However, the message of the creator to the created can only ever be paternalistic unless the creator has experienced the pain and suffering we experience. God is love; but is God empathy too? The same baby that was saved from death in Bethlehem, ultimately became the man Jesus who lived among us. The Christian statement of Jesus being ‘fully human and fully divine’ is no more trouble to believe than light as wave and particle. Jesus lived and laughed. He wept at the death of a friend, celebrated with the Wedding feast, was tired, angry and had compassion. Ultimately, he was tortured and died the death of a condemned man – what more empathy could we ask from our creator than to be with us in all our own suffering? God’s solidarity with the created is beautiful, but God’s resurrection of Jesus offers the freedom from death that all of creation craves.
So where is God in the suffering? Return to the maternity ward, to the Ultrasound room, and stand beside the Ultrasonographer as they spot the large nuchal translucency at the back of the fetus’ neck. What do you say? The Christian clinician understands that ‘God’s love and power extend over all creation’, this love is not limited two-point-five standard deviations of the mean. We know that ‘every life, including our own, is precious to God’ regardless of aneuploidy and regardless of brevity. It would be unethical to evangelize at this moment, but those who know the intimacy of God’s love for a fetus that will not live, might offer a silent prayer to God at that moment:
‘Thank you God that we are fearfully and wonderfully made. How wonderful are your works that I know very well. Our frame was not hidden from you, when we were being made in secret, intricately woven in the depths of the earth. Your eyes beheld our unformed substance. In your book were written all the days that were formed for us, when none of them as yet existed.’
Natural philosophy, science, does not deny God but fulfils the commandment to use our mind. God loves us enough to give us the freedom we crave, but the price of that freedom is death. God knows each of us personally and intimately, but goes deeper than that to share in the reality of humanity. God dies the death we fear: a death of rejection and abandonment. In that death God reveals to us the limitations of life, the boundaries of the box we live within and shows us that these boundaries do not limit God. God shows us that he loves us beyond this mortality.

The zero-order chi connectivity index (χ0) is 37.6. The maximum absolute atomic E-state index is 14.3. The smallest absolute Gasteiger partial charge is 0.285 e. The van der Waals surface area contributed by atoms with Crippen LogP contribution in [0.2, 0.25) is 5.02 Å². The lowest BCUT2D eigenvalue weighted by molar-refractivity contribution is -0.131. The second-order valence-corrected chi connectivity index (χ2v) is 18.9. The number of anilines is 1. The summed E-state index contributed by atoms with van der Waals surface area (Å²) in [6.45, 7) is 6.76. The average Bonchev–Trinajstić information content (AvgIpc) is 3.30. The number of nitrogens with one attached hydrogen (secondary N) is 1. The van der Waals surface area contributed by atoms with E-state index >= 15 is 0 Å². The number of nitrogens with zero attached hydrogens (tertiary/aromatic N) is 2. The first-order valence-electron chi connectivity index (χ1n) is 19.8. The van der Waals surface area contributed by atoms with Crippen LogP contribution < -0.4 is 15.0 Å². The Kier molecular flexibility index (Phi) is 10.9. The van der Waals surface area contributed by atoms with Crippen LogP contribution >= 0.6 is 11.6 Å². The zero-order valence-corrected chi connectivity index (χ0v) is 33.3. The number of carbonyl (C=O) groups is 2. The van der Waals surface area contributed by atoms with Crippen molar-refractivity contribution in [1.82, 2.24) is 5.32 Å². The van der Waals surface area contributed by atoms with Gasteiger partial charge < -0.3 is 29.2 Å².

The following authors and books directly influenced the thinking and writing behind this essay:
Adams, Cocksworth, Collicutt et al, ‘Reflections on the Psalms’, (London: Church House Publishing, 2015)
Davison, Andrew, ‘Imaginative Apologetics: Theology, Philosophy and the Catholic Tradition’, (London: SCM, 2011)
Gooder, Paula, ‘Body: biblical spirituality for the whole person’, (London: SPCK, 2016)
McLeish, Tom, ‘Faith and Wisdom in Science’, (Oxford: OUP, 2014)
Nelson, P.G., ‘Big Bang, Small Voice: Reconciling Genesis and Modern Science’, (Hull: Botanic Christian Books, 2014)
Spencer, Nick, Alexander, Denis, ‘Rescuing Darwin: God and evolution in Britain today’, (London: Theos, 2009)
Spurway, Neil, ‘Laws of Nature, Laws of God? Proceedings of the Science and Religion Forum Conference 2014’, (Newcastle upon Tyne: Cambridge Scholars Publishing, 2015)
van den Toren, Benno, ‘Christian Apologetics as a cross-cultural dialogue’, (New York: T&T Clark, 2011)